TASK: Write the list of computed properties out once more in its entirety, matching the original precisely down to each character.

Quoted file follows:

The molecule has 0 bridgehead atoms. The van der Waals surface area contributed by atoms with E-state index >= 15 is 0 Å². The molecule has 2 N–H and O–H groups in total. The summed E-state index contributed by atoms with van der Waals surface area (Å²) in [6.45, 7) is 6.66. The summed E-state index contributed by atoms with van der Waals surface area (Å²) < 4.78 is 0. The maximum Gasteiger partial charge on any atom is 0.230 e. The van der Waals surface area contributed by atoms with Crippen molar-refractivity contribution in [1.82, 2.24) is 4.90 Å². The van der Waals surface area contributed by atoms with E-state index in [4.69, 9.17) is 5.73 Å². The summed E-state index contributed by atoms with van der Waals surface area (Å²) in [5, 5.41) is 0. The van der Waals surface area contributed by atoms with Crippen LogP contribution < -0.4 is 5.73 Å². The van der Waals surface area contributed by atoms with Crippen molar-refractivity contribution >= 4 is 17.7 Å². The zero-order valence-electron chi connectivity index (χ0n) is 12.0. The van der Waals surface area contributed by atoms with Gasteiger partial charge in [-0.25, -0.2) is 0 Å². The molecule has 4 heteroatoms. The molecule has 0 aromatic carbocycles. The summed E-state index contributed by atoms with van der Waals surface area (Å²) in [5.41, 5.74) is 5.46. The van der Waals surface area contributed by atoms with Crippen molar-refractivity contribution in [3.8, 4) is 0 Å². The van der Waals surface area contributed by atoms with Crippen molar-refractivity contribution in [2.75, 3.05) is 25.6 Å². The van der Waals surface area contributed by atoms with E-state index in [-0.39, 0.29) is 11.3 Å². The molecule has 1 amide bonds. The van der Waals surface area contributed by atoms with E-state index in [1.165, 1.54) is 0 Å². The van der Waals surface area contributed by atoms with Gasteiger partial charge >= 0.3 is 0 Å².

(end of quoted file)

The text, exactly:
The molecule has 0 bridgehead atoms. The van der Waals surface area contributed by atoms with E-state index >= 15 is 0 Å². The molecule has 2 N–H and O–H groups in total. The summed E-state index contributed by atoms with van der Waals surface area (Å²) in [6.45, 7) is 6.66. The summed E-state index contributed by atoms with van der Waals surface area (Å²) < 4.78 is 0. The maximum Gasteiger partial charge on any atom is 0.230 e. The van der Waals surface area contributed by atoms with Crippen molar-refractivity contribution in [1.82, 2.24) is 4.90 Å². The van der Waals surface area contributed by atoms with E-state index in [4.69, 9.17) is 5.73 Å². The summed E-state index contributed by atoms with van der Waals surface area (Å²) in [5, 5.41) is 0. The van der Waals surface area contributed by atoms with Crippen LogP contribution < -0.4 is 5.73 Å². The van der Waals surface area contributed by atoms with Crippen molar-refractivity contribution >= 4 is 17.7 Å². The zero-order valence-electron chi connectivity index (χ0n) is 12.0. The van der Waals surface area contributed by atoms with Gasteiger partial charge in [-0.25, -0.2) is 0 Å². The molecule has 4 heteroatoms. The molecule has 0 aromatic carbocycles. The summed E-state index contributed by atoms with van der Waals surface area (Å²) in [5.41, 5.74) is 5.46. The van der Waals surface area contributed by atoms with Crippen molar-refractivity contribution in [3.8, 4) is 0 Å². The van der Waals surface area contributed by atoms with Crippen molar-refractivity contribution in [2.75, 3.05) is 25.6 Å². The van der Waals surface area contributed by atoms with E-state index in [-0.39, 0.29) is 11.3 Å². The molecule has 1 amide bonds. The van der Waals surface area contributed by atoms with E-state index in [1.165, 1.54) is 0 Å². The van der Waals surface area contributed by atoms with Gasteiger partial charge >= 0.3 is 0 Å².